Loddon Consultative January 2009
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Fish Surveys, Barbel Projects & The Angling Trust.
Loddon Fisheries & Conservation Consultative Presents Study Results.
The Angling Trust, a body set up to represent angling at government level is now complete. The organisation now encompasses all of the former smaller fishing groups such as the ACA, NAFAC, NFA amongst others, which have now been disolved into the one group. The web site http://www.anglingtrust.net is well worth a visit and should provide news and information across the world of fishing. There will be a link on the appropiate page of the SFC website for future reference. Swallowfield Fishing club will be joining the Angling Trust in the near future to take advantage of the services and offers and to give our support to this worthwhile venture. We would also encourage our members to join the Angling Trust on an individual basis if they so wish. Remember, the more members this trust has, the stronger its voice will be on issues that matter.
SFC will still continue to be a part of the Loddon Fisheries & Conservation Consultative to look at issues surrouning the more local areas in the Loddon & Blackwater catchment. The LFCC will report to the Thames Consultative, the main body for this region who in turn report to that Angling Trust.
The first presentation given on the first LFCC meeting of 2009 involved the findings of the fish surveys carried out on the Loddon, Blackwater and Whitewater rivers. These surveys take place at the same time each year where possible using the same stretch of river and the same techniques to provide a consistant set of data that can be analysed. The species of fish, length of fish and scale samples are collected on each survey, with the scales being analysed to determine fish age and year class. The fish density and biomass can then be calculated to these given areas on the rivers. One site at Sheepbridge Mill on the River Loddon showed a large amount of young Barbel indicating a good spawning area, with other areas downstream at Aborfield and Twyord showing groups of larger fish. This is not an indication that large fish are not present in all of the stretches of the rivers though. The overall results showed that the overall fish populations are above average for the Thames Region and that no discernable trends can be seen from the data to date. The next survey is scheduled for April 2009.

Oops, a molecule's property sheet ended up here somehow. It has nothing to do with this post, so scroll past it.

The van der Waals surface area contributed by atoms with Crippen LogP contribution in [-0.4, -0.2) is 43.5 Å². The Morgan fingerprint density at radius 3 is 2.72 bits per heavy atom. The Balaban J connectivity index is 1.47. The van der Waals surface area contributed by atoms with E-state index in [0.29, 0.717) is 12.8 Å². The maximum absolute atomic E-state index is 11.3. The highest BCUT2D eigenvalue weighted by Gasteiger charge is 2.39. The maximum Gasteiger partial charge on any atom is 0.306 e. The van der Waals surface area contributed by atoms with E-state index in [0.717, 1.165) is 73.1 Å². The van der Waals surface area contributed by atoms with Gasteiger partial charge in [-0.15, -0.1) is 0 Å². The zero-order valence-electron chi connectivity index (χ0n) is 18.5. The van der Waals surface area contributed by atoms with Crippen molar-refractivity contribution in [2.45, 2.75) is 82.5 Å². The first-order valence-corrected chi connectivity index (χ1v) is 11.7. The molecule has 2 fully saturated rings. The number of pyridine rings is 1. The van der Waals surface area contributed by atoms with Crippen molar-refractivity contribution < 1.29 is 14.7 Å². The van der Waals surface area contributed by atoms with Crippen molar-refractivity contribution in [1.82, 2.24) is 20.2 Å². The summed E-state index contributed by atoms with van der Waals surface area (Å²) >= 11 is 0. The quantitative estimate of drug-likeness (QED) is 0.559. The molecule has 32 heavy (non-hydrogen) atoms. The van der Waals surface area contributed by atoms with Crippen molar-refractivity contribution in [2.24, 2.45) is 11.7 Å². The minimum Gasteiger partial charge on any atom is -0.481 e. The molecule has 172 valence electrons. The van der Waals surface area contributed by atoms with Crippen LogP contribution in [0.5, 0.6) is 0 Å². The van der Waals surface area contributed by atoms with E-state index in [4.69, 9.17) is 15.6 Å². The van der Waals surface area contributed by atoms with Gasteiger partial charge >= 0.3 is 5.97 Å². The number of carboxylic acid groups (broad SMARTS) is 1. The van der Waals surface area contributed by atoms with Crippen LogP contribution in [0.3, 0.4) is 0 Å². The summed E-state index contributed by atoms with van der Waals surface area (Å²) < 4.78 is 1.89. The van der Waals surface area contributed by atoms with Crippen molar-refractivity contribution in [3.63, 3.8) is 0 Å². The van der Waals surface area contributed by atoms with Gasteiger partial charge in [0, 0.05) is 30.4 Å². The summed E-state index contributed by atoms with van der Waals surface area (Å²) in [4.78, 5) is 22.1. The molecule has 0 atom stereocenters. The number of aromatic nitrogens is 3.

The second presentation showed the work done on the Upper Thames Barbel project which looked into the decline of Barbel in the Upper Thames and its tributaries. Various data had been collected through angling clubs catch results, some of which dated back to the late 1970s, site visits, river work records etc. All of this information eventually leading to areas requirering restoration, rehabilitation or enhancement to encourage Barbel to stay and recruit after stocking. Some of the work involved enhancing or even reconnecting backwaters for juvenille fish, creating spawning areas by making gravel beds containing aggregate of certain sizes to specific depths. The information and knowledge gained from projects such as this can only serve to help, improve and enhance the rivers within the Loddon catchment and keep the already present fish, breeding and living in a well balanced environment.